Forests face many threats- illegal deforestation, forest fires, drought, attacks by insects and diseases, and more- and unfortunately, solid wood packaging can become a threat to the health of forests when it is infested or contaminated (either in the wood or on the surface of the packaging) with tree-killing insects and diseases.

What is your role? What does your day look like?

I’m the Forest Health Program Director, which means I spend my days working with colleagues and partners all around North America on the issues where I think we can make the greatest difference on the issue of non-native insects and diseases that reduce the health, safety, and beauty of our trees and forests.

Most days, I spend my time emailing and video conferencing with partners on my current focus areas; pests that can be better managed via improved firewood outreach and regulations, and pests that can be transported accidentally as part of the global supply chain.

Why do we need ISPM-15? What has happened in the past to warrant its creation?

Forest pests that infest live trees, like bark beetles and wood-boring beetles, are particularly problematic because they are both very damaging, and easily moved in infested packaging materials. ISPM 15 was created to allow for a set of approved treatments (usually heat treatment, but other listed treatments are acceptable) that render the wood in solid wood packaging functionally very unlikely to contain live pests.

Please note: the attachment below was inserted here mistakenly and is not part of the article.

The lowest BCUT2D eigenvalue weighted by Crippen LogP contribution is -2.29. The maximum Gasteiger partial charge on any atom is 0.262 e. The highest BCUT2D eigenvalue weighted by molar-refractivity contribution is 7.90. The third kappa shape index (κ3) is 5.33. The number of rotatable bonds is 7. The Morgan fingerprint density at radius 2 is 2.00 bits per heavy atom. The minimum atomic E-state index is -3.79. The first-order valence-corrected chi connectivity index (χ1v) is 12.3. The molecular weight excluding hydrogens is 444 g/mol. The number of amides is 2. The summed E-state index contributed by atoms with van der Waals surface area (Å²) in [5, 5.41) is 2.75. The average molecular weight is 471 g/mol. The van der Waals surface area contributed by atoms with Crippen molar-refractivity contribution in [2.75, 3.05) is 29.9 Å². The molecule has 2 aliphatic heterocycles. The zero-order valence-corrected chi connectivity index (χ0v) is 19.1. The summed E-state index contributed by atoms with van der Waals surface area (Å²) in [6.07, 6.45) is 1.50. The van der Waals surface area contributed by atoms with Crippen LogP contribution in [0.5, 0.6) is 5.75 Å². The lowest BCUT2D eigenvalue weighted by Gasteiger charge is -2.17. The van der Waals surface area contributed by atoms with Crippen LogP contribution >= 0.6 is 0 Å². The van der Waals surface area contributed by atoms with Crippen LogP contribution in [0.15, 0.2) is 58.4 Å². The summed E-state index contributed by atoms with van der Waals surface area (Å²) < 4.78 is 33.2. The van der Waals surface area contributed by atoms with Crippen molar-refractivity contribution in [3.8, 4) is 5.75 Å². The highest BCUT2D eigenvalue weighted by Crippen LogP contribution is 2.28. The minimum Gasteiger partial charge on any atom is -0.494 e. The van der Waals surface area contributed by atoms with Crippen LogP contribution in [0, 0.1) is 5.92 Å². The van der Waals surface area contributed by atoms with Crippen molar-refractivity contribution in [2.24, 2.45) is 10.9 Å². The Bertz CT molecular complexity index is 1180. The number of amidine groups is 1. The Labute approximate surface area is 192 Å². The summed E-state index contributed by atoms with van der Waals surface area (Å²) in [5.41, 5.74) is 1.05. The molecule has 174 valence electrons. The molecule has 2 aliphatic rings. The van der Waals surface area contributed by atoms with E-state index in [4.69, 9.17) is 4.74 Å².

Several types of very damaging insects- most notably the Asian long-horned beetle were being repeatedly transported internationally in infested pallets, which then led to a series of very serious insect infestations in the recipient countries.

ISPM-15 was designed to dramatically decrease the risks of using solid wood packaging so that this important part of the global supply chain could continue to be used around the world without further destruction of forests from these pests.

What is an example of an issue on your radar screen right now from an ISPM-15 perspective?

The ISPM 15 standard relies on the effectiveness of the plant protection organization (PPO) at the pallet’s country of origin to ensure that the treatment and stamp is conducted and applied properly. For instance, if a product is produced, boxed, and palletized in England and then shipped to the USA, it is the responsibility of UK’s Department for Environment Food & Rural Affairs to ensure that the treatment is correctly applied, not the responsibility of the receiving entity in the USA.